Whenever someone asks, “what does a web designer do?”, it’s often prefaced by “I know this is a stupid question, but…”. Let me stop you right there, it’s not a stupid question! In the big wide world of design and development, there’s print designers, logo and brand designers, icon designers, app designers, editorial designers for print, editorial designers for web, advertising designers, book designers, illustrators, font designers, and even more. If someone says they’re a designer, they normally specialize in one or two things. For me, that’s branding and web design.
So what does a web designer do exactly?
Web designers are the lovely people that *make the look of* the websites you look at. That means that they have Photoshop documents where they have created the layout of the website. Depending on the purpose and size of the site, that usually means a layout for the homepage and a layout for the interior pages and maybe a blog too.
Here’s the homepage layout I designed for Modern Acupuncture:
Web designers put every element that they want on the site into their layout. So we are placing and sizing the logo, placing and determining the fonts for the navigation, headers, body copy and whatever else appears on the site. We are figuring out the best layout to share what needs shared. Sometimes brand designers come into play with this too. So if a client had a brand already created for them, the web designer would use their brand guide/specs to inspire their web design. So fonts and colors may already be chosen, as well as different brand elements that can be incorporated. The web designer still uses their design sensibilities to make all of those elements work together in a way that makes sense for the web and the purpose of the website.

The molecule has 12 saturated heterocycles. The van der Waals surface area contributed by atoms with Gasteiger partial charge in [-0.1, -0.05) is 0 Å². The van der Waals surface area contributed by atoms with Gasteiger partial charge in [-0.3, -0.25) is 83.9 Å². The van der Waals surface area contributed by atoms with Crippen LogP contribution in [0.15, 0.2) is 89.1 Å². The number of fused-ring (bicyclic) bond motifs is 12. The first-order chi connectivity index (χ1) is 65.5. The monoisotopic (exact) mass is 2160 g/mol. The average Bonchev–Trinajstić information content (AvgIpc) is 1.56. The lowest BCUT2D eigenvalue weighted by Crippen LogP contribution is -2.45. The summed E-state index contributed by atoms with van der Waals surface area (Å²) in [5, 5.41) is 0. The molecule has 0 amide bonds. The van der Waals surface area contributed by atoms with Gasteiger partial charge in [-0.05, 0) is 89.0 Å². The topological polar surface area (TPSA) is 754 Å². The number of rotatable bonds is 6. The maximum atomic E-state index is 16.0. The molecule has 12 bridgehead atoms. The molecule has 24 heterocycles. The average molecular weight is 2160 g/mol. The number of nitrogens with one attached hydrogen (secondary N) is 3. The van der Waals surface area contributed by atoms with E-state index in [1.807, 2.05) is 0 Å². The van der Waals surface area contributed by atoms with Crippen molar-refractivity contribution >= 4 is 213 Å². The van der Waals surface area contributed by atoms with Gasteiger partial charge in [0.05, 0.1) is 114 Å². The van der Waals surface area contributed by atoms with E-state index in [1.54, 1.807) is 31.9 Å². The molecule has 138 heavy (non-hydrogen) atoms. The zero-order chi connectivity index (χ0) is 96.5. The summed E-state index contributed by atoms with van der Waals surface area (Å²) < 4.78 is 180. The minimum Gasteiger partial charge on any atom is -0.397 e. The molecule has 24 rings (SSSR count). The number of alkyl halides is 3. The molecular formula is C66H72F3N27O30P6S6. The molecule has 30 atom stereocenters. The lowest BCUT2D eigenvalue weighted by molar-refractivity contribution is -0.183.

The whole point
The first question that I ask when I get a new web design project is “what’s the purpose of your site?”. I have lots of other questions too, but that’s the most important one. The whole design revolves around the purpose of the site. Maybe the purpose is to get people to sign up on a mailing list. Then the site would have multiple calls to action and sign up forms to direct uses to see them and sign up. Every page of a site should have a call to action, or somewhere to go next. So that when you get to the end, you have another place to go to stay on the site. I call that the flow of the site.
So after the site is designed, the next step is taking that design from Photoshop to a live site. That’s called development. There are many ways and different platforms that help you do that. Usually, the web designer and web developer are not the same person, but they can be. So the web designer would then hand off their Photoshop files to the web developer to build and create the (already designed) site. In my case, I do both the design and development. So I hand off the files to myself. I’m going to go into detail about what web developers do in a future post.